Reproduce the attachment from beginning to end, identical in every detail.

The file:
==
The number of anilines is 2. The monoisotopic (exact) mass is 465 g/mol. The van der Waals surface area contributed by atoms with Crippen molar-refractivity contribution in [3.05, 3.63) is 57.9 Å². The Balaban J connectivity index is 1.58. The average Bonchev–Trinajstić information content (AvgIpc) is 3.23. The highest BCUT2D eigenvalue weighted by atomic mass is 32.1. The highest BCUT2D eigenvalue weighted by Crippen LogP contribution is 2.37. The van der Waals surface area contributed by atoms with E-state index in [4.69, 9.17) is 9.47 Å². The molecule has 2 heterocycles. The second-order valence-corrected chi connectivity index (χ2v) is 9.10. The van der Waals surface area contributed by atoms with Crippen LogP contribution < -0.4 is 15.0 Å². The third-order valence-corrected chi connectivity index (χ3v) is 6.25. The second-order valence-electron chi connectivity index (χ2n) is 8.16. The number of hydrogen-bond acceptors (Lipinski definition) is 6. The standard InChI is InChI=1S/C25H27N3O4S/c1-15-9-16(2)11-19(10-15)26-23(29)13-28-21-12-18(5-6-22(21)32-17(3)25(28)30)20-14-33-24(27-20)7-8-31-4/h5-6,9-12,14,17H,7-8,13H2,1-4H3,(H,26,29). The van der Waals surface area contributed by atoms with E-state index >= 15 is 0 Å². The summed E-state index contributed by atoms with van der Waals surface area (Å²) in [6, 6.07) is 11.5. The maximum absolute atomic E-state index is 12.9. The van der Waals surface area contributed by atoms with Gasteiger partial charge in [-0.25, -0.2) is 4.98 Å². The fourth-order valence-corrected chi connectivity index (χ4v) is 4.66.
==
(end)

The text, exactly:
The number of anilines is 2. The monoisotopic (exact) mass is 465 g/mol. The van der Waals surface area contributed by atoms with Crippen molar-refractivity contribution in [3.05, 3.63) is 57.9 Å². The Balaban J connectivity index is 1.58. The average Bonchev–Trinajstić information content (AvgIpc) is 3.23. The highest BCUT2D eigenvalue weighted by atomic mass is 32.1. The highest BCUT2D eigenvalue weighted by Crippen LogP contribution is 2.37. The van der Waals surface area contributed by atoms with E-state index in [4.69, 9.17) is 9.47 Å². The molecule has 2 heterocycles. The second-order valence-corrected chi connectivity index (χ2v) is 9.10. The van der Waals surface area contributed by atoms with Crippen LogP contribution < -0.4 is 15.0 Å². The third-order valence-corrected chi connectivity index (χ3v) is 6.25. The second-order valence-electron chi connectivity index (χ2n) is 8.16. The number of hydrogen-bond acceptors (Lipinski definition) is 6. The standard InChI is InChI=1S/C25H27N3O4S/c1-15-9-16(2)11-19(10-15)26-23(29)13-28-21-12-18(5-6-22(21)32-17(3)25(28)30)20-14-33-24(27-20)7-8-31-4/h5-6,9-12,14,17H,7-8,13H2,1-4H3,(H,26,29). The van der Waals surface area contributed by atoms with E-state index >= 15 is 0 Å². The summed E-state index contributed by atoms with van der Waals surface area (Å²) in [6, 6.07) is 11.5. The maximum absolute atomic E-state index is 12.9. The van der Waals surface area contributed by atoms with Gasteiger partial charge in [-0.25, -0.2) is 4.98 Å². The fourth-order valence-corrected chi connectivity index (χ4v) is 4.66.